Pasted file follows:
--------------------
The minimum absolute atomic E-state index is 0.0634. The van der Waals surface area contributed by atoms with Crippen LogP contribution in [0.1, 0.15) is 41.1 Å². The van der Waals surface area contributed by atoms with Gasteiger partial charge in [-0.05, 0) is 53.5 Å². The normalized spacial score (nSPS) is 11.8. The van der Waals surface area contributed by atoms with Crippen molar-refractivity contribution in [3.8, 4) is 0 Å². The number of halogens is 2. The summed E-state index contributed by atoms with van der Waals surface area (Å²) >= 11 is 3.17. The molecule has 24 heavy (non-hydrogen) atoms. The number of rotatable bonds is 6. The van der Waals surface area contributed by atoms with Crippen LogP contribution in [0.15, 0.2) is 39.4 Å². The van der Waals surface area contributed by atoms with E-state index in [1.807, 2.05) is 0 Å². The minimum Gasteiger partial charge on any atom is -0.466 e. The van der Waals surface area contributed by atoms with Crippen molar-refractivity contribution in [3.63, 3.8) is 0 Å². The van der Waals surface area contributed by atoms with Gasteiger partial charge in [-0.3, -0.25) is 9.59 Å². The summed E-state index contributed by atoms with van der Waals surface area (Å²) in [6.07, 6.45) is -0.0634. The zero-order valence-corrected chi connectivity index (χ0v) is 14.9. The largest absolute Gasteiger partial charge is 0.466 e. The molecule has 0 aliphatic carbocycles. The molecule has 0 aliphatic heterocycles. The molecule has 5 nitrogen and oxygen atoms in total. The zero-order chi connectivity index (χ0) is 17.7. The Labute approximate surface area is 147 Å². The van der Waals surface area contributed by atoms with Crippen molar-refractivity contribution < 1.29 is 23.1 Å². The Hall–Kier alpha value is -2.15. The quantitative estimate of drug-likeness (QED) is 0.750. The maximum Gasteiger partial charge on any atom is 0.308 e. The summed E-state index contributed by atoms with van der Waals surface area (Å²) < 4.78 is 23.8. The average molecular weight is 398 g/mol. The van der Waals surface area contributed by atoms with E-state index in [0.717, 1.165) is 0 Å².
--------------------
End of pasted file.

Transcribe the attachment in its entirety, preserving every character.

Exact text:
The minimum absolute atomic E-state index is 0.0634. The van der Waals surface area contributed by atoms with Crippen LogP contribution in [0.1, 0.15) is 41.1 Å². The van der Waals surface area contributed by atoms with Gasteiger partial charge in [-0.05, 0) is 53.5 Å². The normalized spacial score (nSPS) is 11.8. The van der Waals surface area contributed by atoms with Crippen molar-refractivity contribution in [3.8, 4) is 0 Å². The number of halogens is 2. The summed E-state index contributed by atoms with van der Waals surface area (Å²) >= 11 is 3.17. The molecule has 24 heavy (non-hydrogen) atoms. The number of rotatable bonds is 6. The van der Waals surface area contributed by atoms with Crippen LogP contribution in [0.15, 0.2) is 39.4 Å². The van der Waals surface area contributed by atoms with E-state index in [1.807, 2.05) is 0 Å². The minimum Gasteiger partial charge on any atom is -0.466 e. The van der Waals surface area contributed by atoms with Crippen molar-refractivity contribution in [3.63, 3.8) is 0 Å². The van der Waals surface area contributed by atoms with Gasteiger partial charge in [-0.3, -0.25) is 9.59 Å². The summed E-state index contributed by atoms with van der Waals surface area (Å²) in [6.07, 6.45) is -0.0634. The zero-order valence-corrected chi connectivity index (χ0v) is 14.9. The largest absolute Gasteiger partial charge is 0.466 e. The molecule has 0 aliphatic carbocycles. The molecule has 0 aliphatic heterocycles. The molecule has 5 nitrogen and oxygen atoms in total. The zero-order chi connectivity index (χ0) is 17.7. The Labute approximate surface area is 147 Å². The van der Waals surface area contributed by atoms with Crippen molar-refractivity contribution < 1.29 is 23.1 Å². The Hall–Kier alpha value is -2.15. The quantitative estimate of drug-likeness (QED) is 0.750. The maximum Gasteiger partial charge on any atom is 0.308 e. The summed E-state index contributed by atoms with van der Waals surface area (Å²) < 4.78 is 23.8. The average molecular weight is 398 g/mol. The van der Waals surface area contributed by atoms with E-state index in [0.717, 1.165) is 0 Å².